Last updated: 10:06 AM ET, Wed October 05 2016

US Officials Reportedly Drugged at Russian Hotel Bar

Impacting Travel | Patrick Clarke | October 05, 2016

US Officials Reportedly Drugged at Russian Hotel Bar

PHOTO: St. Petersburg, Russia. (Photo courtesy of Thinkstock) 

In a plot straight off of a Hollywood script, a pair of U.S. officials were reportedly drugged at an upscale hotel in St. Petersburg, Russia last year.

Citing a U.S. government official with knowledge of the situation, Radio Free Europe/Radio Liberty reported the two low-level diplomats, identified as a man and a woman, were attending the Conference of the States Parties to the United Nations Convention against Corruption in November 2015 when they were slipped a date-rape-type drug, most likely at the hotel bar.

One of the officials was hospitalized as a result. However, efforts to get to the bottom of what happened were derailed at a nearby Western medical clinic when the electricity suddenly cut out, preventing blood and tissue samples from being taken, the official said.

When investigators later requested the unnamed hotel's timesheet records to see who was working at the time of the incident, hotel managers said there were none available for that period, according to the official.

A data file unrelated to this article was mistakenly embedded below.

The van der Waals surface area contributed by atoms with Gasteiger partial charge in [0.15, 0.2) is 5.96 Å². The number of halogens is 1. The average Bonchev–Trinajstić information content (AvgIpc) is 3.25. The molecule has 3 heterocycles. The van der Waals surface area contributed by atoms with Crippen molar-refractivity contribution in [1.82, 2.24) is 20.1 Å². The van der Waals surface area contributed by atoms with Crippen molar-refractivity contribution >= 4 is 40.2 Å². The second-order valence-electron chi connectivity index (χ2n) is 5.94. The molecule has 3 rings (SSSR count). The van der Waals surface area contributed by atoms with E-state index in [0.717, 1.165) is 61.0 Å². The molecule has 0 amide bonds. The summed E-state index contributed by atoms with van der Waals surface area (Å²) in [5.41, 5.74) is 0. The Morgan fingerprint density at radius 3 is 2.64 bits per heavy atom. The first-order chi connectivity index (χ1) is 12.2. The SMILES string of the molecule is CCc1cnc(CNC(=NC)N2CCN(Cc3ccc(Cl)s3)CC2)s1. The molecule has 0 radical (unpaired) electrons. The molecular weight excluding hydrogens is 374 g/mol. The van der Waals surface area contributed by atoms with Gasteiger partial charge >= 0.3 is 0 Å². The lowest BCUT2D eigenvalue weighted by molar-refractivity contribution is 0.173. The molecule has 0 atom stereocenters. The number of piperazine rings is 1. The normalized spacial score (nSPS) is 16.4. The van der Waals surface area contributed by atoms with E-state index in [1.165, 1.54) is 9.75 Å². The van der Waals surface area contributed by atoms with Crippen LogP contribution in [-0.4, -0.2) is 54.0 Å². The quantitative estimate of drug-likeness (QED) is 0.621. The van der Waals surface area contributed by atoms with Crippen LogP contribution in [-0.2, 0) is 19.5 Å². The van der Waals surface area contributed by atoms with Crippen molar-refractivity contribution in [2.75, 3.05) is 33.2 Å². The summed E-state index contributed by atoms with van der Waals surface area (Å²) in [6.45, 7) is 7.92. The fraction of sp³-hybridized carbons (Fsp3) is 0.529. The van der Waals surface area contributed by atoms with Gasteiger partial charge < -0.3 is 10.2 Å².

Lacking sufficient evidence, the State Department's protest was met with indifference from Russian authorities. 

"Without speaking to specific incidents, we are troubled by the way our employees have been treated over the past two years," an anonymous State Department official told RFE/RL. "We have raised, and will continue to raise, at the highest levels any incidents inconsistent with protections guaranteed by international law."

While the targets in this particular case were U.S. officials, travelers visiting Russia are also encouraged to remain alert and vigilant at bars and restaurants.

In fact, the U.S. State Department has issued a specific advisory on the threat.

"Never leave your drink unattended in a bar or club. Drink alcohol in moderation and stay in control," the advisory states. "Never agree to go to a bar or club with someone you have just met on the street. Criminals have drugged some travelers at bars, while others have taken strangers back to their lodgings, where they drugged, robbed, and/or assaulted them."

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